Parents' Guide to

Space Dogs: Adventure to the Moon

By Renee Longstreet, Common Sense Media Reviewer

age 6+

Engaging, action-packed sequel has positive messages.

Movie NR 2016 75 minutes
Space Dogs: Adventure to the Moon Poster Image

A Lot or a Little?

What you will—and won't—find in this movie.

Community Reviews

age 7+

Based on 4 parent reviews

age 7+

Action & Stereotypes

This is a fun, action-packed story, but my 2 and 5 year old won't be watching it again at any young age. It is full of racist and sexist and other stereotypes. Americans are either brave or stupid while Russians are evil and the rivalry between them is natural. Lots of heterosexual "sexy stuff," commentary on how to "treat ladies" and "space girls," etc with references to "boyfriend/girlfriend" in flirtatious scenes that made my 5 year old literally look at me and blush. Poor taste jokes. Characters calling each other "dumb". Seductive female characters and authoritative male characters. It was enough to ruin a good story.

This title has:

Too much sex
age 10+

Skip it

As an adult, many of the Russian Cold-War era themes will make sense but absolutely not to a child. The animation is cute but the story line lacks, despite the historical content. There are references to bombs, lingerie, and characters trying to show off “for the ladies,” and poor taste jokes like “if it’s a big girl must be from Texas.” Many insults at spewed by characters including stupid and idiot. There are references to being “boyfriend and girlfriend” and a lot of talk about dying, destroying people, blowing things up, and being killed, also there’s wielding of a gun. Overall, not impressed, and not appropriate for young children. Catchy main song though.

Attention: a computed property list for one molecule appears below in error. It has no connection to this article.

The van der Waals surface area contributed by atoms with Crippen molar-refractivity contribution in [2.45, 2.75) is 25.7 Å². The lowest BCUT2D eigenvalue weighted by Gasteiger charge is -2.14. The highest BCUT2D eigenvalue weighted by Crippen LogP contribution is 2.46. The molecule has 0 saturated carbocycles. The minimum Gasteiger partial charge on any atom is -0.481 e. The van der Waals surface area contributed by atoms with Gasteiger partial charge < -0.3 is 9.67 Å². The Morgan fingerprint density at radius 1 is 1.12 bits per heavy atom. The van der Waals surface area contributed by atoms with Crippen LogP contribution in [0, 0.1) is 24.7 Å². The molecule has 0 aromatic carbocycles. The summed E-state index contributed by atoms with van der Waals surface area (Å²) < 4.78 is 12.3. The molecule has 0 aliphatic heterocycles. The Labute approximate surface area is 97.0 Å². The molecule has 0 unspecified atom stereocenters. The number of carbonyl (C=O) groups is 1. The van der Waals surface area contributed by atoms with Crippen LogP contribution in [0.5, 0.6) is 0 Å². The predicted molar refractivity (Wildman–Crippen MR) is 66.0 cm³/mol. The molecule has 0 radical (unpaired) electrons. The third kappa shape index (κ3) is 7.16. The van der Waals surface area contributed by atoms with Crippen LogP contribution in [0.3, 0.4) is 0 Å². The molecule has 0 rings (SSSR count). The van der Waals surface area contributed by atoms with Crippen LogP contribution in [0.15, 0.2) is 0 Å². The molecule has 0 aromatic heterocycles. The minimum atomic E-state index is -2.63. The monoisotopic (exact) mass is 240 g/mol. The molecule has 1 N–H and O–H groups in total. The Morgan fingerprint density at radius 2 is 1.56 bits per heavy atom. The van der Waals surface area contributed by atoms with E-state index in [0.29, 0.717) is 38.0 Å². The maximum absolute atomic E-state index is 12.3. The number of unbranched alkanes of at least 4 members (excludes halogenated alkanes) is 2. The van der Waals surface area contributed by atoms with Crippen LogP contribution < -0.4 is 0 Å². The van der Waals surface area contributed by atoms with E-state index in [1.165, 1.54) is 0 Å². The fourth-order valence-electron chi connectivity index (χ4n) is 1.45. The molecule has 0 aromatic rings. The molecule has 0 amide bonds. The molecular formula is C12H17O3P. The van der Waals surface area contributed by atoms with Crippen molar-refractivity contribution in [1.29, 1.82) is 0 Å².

This title has:

Too much violence
Too much sex

Is It Any Good?

Our review:
Parents say: (4):
Kids say: Not yet rated

Uninspired animation and ho-hum music are rescued by funny characters, an interesting story, and kid-friendly suspense. Featured characters (Phil LaMarr as Lenny the rat and Lombardo Boyar as Chip the Texas astronaut, who sounds a lot like George W. Bush) are the most playful and get most of the laughs. Though there's plenty of action for kids who are comfortable with real-versus-pretend violence, Space Dogs: Adventure to the Moon is farcical and never truly scary, and there are no serious consequences. Though part of the plot pits the U.S. against the Soviet Union during the Cold War, recent events make it timely for 21st-century audiences as well. And there's just enough of an introduction to rocket launches and space terminology to give it a small plus for informational content. OK for all except very young viewers.

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